How Sex Education Is Taught To Kids Around The World, From Sweden To Cuba
Most parents dread the “birds and the bees” conversation. What could be more awkward than sitting down with your kids to discuss penises and vaginas and their various interactions?
But somebody has to teach children the ins and outs — and ins — of human sexuality. Many parents look to schools to tackle the subject, but not all U.S. schools rise to the occasion (last sex pun … maybe). In fact, studies have shown that formal sex education has been on a steady decline in the U.S. for 20 years. Emotion and religious beliefs dominate how this topic is dealt with in America. But, how do other countries handle their kids’ sexual education?
The Netherlands & Scandinavia: Where They’re Chill About Sex Ed
In Scandinavia, everyone is attractive and the weather is cold, so it’s no surprise that sex is on people’s minds. The Dutch start teaching kindergarteners about puppy love during an annual “spring fever week.” Norway has “Puberteten,” a cheerfully explicit sex ed video series aimed at 8-to-12-year-olds that would shock even Cinemax subscribers. And, in Sweden, primary school kids watch videos about their private parts (which they call snoop and snippa) before tackling heavier subjects in later grades. These sex ed efforts have paid off: both Norway and the Netherlands have some of the lowest teen pregnancy rates in the world and Sweden’s is roughly one-fourth of Great Britain’s.
United Kingdom: Do We Make Your Horny?
Speaking of GB … when you think of England, you probably think “proper.” Also: Crumpets. That word (proper, not crumpets) definitely applies to formal sex ed through the UK. “Sex and relationship” education is compulsory for all students 11-years-old and up. But often these lessons are treated as an afterthought, thrown in at the end of the year as a one-day lecture. Also, parents have the option to remove their kids from class if they object to the subject matter — and many do. That leaves a lot of kids free to find out about sex from other sources. Like British television! Shows like Skins, Secret Diary Of A Call Girl, and Sex Box (in which people have sex … in a box … are doing their part to keep things randy.
China: Finally Having The Awkward Talk
In 2011, a Chinese couple made headlines for trying to get pregnant by laying next to each other in bed for 3 years. Now that’s inadequate sex ed. But, since there are over a billion Chinese, most of them presumably know how babies are made. Still, that couple is a good indication of how uneven China’s sex education has been. The Communist Party under Chairman Mao was famously prudish, and it wasn’t until the 80s that sex ed became mandatory in high schools. These days, some women pay up to half their monthly wage for private sex classes. Capitalism for the win!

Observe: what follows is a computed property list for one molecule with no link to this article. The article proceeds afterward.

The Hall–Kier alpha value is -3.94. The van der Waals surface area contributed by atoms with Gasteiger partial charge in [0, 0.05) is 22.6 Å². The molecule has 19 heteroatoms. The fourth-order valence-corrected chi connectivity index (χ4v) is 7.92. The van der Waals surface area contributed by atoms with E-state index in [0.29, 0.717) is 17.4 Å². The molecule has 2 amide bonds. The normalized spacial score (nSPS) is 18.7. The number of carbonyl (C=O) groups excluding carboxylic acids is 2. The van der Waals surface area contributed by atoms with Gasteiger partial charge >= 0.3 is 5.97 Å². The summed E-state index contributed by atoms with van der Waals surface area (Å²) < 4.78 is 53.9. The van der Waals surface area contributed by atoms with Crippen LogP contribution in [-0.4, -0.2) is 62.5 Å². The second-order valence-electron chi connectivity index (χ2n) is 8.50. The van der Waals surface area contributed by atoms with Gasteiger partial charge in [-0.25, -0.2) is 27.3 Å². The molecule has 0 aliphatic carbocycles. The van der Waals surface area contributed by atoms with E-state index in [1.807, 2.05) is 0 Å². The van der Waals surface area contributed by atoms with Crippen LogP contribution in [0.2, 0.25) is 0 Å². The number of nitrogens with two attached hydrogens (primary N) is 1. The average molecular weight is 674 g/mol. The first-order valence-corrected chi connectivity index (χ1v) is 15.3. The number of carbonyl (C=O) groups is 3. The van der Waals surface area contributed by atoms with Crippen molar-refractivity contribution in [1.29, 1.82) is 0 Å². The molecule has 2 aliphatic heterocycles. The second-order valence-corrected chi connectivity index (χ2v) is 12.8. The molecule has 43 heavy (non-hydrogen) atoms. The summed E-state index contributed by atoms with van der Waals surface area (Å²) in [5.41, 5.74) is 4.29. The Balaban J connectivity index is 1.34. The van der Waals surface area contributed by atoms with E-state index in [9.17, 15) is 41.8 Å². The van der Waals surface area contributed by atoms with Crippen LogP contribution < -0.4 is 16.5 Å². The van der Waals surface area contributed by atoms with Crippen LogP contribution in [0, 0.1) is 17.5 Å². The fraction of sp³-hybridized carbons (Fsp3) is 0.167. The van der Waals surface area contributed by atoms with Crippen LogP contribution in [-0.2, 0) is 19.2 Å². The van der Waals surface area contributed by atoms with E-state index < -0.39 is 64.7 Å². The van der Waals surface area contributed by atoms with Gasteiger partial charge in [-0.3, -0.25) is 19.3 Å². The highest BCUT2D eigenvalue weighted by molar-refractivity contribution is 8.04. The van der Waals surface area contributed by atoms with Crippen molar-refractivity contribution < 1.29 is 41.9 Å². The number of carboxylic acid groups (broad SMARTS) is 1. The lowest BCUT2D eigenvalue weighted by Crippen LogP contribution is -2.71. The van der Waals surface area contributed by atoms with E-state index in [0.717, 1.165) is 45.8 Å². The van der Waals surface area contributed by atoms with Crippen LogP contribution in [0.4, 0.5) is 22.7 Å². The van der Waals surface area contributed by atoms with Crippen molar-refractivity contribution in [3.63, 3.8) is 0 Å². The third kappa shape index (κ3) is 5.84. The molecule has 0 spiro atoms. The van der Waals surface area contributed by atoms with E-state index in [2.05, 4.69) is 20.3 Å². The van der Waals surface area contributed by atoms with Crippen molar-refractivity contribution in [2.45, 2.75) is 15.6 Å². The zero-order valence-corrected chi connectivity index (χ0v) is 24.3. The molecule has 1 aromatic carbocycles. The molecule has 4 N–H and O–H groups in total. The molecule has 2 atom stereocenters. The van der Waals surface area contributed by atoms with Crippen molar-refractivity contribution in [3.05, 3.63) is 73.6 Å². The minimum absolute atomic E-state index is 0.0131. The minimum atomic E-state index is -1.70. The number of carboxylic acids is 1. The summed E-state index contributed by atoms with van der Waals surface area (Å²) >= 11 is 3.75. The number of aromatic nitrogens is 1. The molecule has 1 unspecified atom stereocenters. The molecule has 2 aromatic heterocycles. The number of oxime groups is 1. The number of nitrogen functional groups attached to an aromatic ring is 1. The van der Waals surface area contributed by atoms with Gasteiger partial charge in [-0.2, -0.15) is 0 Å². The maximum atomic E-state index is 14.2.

South Africa: You Will Get Pregnant And Die
Sex education in today’s South Africa is better than what Apartheid wrought, when the main goal was to discourage sexual encounters between the races. But, that’s not saying much. In the official South African “Life Orientation” curriculum, having sex is presented as risky business. The focus is on diseases such as HIV/AIDS, or the possibility of unwanted pregnancy and sexual violence. Anything other than strict hetero sex is “unnatural.” It’s no surprise that most students in South Africa find these lessons boring and irrelevant. They know something that their teachers aren’t telling them: sex is actually fun.
Latin America: Where Cuba Is Actually Liberal
Generally, people think of Latin America as a sexy, passionate place. That hasn’t exactly translated into comprehensive sex ed for the young people who live there. Argentina, for instance, provides free contraceptives for everyone 14 and older, but conservative attitudes continue to block sex ed in the schools. In El Salvador, there is no formal sex ed, and it unsurprisingly has one of the highest teen pregnancy rates in the region. Only Cuba, with its mandatory sex ed from preschool all the way to college, has shrinking rates of both teen pregnancy and STDs. The mambo — no longer horizontal.
The Vatican: Hey, We’ve Lightened Up!
Wait, what? The Vatican has a sex ed program? Not exactly. But, Pope Francis and his crew did revise the guidelines for Church sex education recently. These new rules sparked controversy across the Catholic world, not because they argued against sex ed in school, but because they argued for it. Conservative Christian critics say the new guidelines take the responsibility for a child’s sexual education out of the control of his or her parents. Other objections to the new rules: They recommend boys and girls be taught sex ed together. They don’t encourage celibacy. They don’t explicitly condemn adultery, prostitution, homosexuality, masturbation, and the use of condoms. And, they use Elton John as an example of a “gifted and famous” person. Good point conservatives — Elton hasn’t made a good album since Captain Fantastic And The Brown Dirt Cowboy.